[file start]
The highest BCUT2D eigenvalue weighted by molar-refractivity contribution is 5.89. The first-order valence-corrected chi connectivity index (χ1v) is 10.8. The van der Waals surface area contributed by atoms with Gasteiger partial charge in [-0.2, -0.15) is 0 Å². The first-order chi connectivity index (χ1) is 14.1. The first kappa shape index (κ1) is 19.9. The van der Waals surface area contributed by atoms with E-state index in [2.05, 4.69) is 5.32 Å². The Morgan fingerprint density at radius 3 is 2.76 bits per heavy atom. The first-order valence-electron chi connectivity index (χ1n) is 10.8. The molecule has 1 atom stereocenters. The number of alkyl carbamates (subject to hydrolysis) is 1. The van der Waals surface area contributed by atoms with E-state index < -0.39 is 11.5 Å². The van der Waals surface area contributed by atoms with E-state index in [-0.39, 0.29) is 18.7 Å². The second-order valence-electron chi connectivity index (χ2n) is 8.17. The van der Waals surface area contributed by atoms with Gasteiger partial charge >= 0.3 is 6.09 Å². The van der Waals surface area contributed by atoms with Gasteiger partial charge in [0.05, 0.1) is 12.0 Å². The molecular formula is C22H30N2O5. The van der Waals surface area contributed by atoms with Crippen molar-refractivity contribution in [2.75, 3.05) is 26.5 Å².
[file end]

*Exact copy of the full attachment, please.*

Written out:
The highest BCUT2D eigenvalue weighted by molar-refractivity contribution is 5.89. The first-order valence-corrected chi connectivity index (χ1v) is 10.8. The van der Waals surface area contributed by atoms with Gasteiger partial charge in [-0.2, -0.15) is 0 Å². The first-order chi connectivity index (χ1) is 14.1. The first kappa shape index (κ1) is 19.9. The van der Waals surface area contributed by atoms with E-state index in [2.05, 4.69) is 5.32 Å². The Morgan fingerprint density at radius 3 is 2.76 bits per heavy atom. The first-order valence-electron chi connectivity index (χ1n) is 10.8. The molecule has 1 atom stereocenters. The number of alkyl carbamates (subject to hydrolysis) is 1. The van der Waals surface area contributed by atoms with E-state index < -0.39 is 11.5 Å². The van der Waals surface area contributed by atoms with E-state index in [-0.39, 0.29) is 18.7 Å². The second-order valence-electron chi connectivity index (χ2n) is 8.17. The van der Waals surface area contributed by atoms with Gasteiger partial charge >= 0.3 is 6.09 Å². The van der Waals surface area contributed by atoms with Gasteiger partial charge in [0.05, 0.1) is 12.0 Å². The molecular formula is C22H30N2O5. The van der Waals surface area contributed by atoms with Crippen molar-refractivity contribution in [2.75, 3.05) is 26.5 Å².